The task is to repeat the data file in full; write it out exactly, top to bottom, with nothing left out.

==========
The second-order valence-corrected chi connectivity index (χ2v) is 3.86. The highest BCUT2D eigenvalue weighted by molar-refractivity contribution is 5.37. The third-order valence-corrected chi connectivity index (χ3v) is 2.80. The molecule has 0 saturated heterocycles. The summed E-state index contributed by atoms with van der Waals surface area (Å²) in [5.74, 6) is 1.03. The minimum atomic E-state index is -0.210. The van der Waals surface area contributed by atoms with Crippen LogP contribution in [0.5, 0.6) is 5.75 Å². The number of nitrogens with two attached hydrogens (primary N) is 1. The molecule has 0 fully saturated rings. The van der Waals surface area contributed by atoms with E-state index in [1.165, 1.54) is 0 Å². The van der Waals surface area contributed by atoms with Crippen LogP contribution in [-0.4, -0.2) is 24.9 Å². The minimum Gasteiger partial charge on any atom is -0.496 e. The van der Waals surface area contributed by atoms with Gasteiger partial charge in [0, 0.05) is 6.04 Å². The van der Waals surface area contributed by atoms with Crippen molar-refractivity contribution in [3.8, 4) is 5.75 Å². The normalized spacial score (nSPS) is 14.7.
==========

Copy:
The second-order valence-corrected chi connectivity index (χ2v) is 3.86. The highest BCUT2D eigenvalue weighted by molar-refractivity contribution is 5.37. The third-order valence-corrected chi connectivity index (χ3v) is 2.80. The molecule has 0 saturated heterocycles. The summed E-state index contributed by atoms with van der Waals surface area (Å²) in [5.74, 6) is 1.03. The minimum atomic E-state index is -0.210. The van der Waals surface area contributed by atoms with Crippen LogP contribution in [0.5, 0.6) is 5.75 Å². The number of nitrogens with two attached hydrogens (primary N) is 1. The molecule has 0 fully saturated rings. The van der Waals surface area contributed by atoms with E-state index in [1.165, 1.54) is 0 Å². The van der Waals surface area contributed by atoms with Crippen LogP contribution in [-0.4, -0.2) is 24.9 Å². The minimum Gasteiger partial charge on any atom is -0.496 e. The van der Waals surface area contributed by atoms with Gasteiger partial charge in [0, 0.05) is 6.04 Å². The van der Waals surface area contributed by atoms with Crippen molar-refractivity contribution in [3.8, 4) is 5.75 Å². The normalized spacial score (nSPS) is 14.7.